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Interview with artist-writer-artist Lynn Shapiro

Lynn Shapiro with one of her hand-made books
Lynn Shapiro has a fascinating resumĂ©: Juilliard-trained professional dancer, drama coach, writer of fiction, writer of a column for "Dance" magazine, and lately a maker of artist's books. She is also one of my colleagues at Columbia College Chicago, and she is just one of the loveliest people you could ever hope to meet. I started the interview by going back to the beginning of her career.

PH: How did you first become involved with dance?

LS: My father was an avid dancer. In fact the whole family, led by my grandmother, would often play popular records and dance together in the living room after dinner. Their favorites were Artie Shaw, Benny Goodman, Glen Miller, and various calypso tunes.

I loved dancing with my dad. Every night, when he’d come home from work, before dinner or anything else, we’d play my favorite song, what I called “Fernando’s Hideaway,”  and dance together, my little feet riding on top of his shoes.

He and my mom loved classical music—opera and symphonies mostly, but they had records of all the great ballet music, too, like Tchaikovsky’s “Nutcracker Suite” and “Swan Lake,” Delibes’ “Copelia,” Chopin’s “Les Sylphides,”  Offenbach’s “Gaitee Parisienne,” and Prokofiev’s “Sleeping Beauty.”

Music drove me wild. If music was playing on the phonograph, I couldn’t sit still. The music made pictures for me in my mind, gave me a world of stories I made up and had to act out in movement.  I would dance by myself for hours, living out the drama that music stirred in my body.

Heaven only knows what my parents were thinking when they took me to the ballet for the first time when I was three years old. I know I was completely hooked on dance by then, but so are a lot of little kids. We had to drive for an hour to get to the the Civic Opera House in downtown Chicago. The New York City Ballet used to tour there every year, and that year, my first exposure to ballet on stage, I saw Maria Tallchief dance “The Firebird.” It was a heartbreaking story of a prince who falls in love with an enchanted bird he is hunting. In the middle of it, I cried out, in full voice, “She loves him!” My parents shushed me, but the audience laughed at my passionate outburst. After that, I knew I wanted to be a ballerina when I grew up, and would stop at nothing to reach my goal.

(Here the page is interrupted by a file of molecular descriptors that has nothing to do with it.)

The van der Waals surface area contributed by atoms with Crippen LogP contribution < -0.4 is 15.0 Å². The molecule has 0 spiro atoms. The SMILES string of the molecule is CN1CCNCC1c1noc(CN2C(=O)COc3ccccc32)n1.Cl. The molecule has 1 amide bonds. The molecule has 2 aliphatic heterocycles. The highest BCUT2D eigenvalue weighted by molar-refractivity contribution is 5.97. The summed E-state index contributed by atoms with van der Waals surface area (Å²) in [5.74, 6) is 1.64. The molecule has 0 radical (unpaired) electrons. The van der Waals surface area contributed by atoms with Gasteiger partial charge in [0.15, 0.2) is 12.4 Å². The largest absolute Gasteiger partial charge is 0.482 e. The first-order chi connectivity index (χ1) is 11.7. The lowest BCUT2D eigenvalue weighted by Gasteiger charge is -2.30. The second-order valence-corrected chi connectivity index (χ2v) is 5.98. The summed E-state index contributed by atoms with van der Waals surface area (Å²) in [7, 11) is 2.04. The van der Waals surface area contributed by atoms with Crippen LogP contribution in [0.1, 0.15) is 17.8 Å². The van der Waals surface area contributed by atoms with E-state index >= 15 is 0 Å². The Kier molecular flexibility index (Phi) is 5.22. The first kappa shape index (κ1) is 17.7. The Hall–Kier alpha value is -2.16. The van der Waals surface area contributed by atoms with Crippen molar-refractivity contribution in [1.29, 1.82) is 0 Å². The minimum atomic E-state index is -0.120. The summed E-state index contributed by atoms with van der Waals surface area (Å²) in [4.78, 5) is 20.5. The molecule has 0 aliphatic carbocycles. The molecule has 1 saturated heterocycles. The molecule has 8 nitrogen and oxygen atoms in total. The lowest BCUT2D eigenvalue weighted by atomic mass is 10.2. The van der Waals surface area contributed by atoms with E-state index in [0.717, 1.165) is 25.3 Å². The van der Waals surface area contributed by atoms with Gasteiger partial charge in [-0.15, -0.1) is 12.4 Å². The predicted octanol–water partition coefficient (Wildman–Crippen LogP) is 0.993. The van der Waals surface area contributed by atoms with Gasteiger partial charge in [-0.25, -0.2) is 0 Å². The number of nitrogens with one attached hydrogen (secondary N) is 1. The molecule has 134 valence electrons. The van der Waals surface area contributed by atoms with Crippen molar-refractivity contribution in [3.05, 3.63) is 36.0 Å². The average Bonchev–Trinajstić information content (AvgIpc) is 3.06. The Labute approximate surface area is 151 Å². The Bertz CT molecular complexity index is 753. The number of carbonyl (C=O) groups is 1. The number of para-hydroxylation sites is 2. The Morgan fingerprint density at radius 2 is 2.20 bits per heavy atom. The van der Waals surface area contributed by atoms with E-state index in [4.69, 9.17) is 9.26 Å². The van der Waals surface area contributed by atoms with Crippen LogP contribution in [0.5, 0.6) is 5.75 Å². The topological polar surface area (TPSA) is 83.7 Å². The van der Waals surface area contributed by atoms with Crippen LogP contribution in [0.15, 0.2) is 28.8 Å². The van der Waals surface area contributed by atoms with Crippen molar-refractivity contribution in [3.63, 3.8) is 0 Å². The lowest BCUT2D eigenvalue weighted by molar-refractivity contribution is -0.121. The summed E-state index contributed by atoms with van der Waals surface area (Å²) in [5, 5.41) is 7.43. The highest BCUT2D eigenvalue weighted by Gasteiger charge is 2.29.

I begged for ballet lessons. Fortunately for me, my mother had read somewhere that children shouldn’t start formal dance training before the age of six, and for good measure, she made me wait until I was eight, when she finally located a competent teacher in the suburbs. From then on, I trained to be a dancer. When I was old enough to take the train to Chicago by myself, I began studying at a professional studio, going every day after school, and Saturdays. That led eventually to New York, Juilliard, The Martha Graham School, and my first professional job dancing in New York, then later in Chicago. I danced professionally for twenty years.

PH: As a writer on dance, what range of dance forms interests you?

LS: I’m most interested in concert dance choreography, whether ballet, modern, jazz, or tap. By concert dance, I’m referring to choreography as an art form and virtuosic dance. Today, there’s so much cross-over of idioms, you see all those forms merging.

PH: What was the process that led you to Columbia College’s Fiction Writing Department?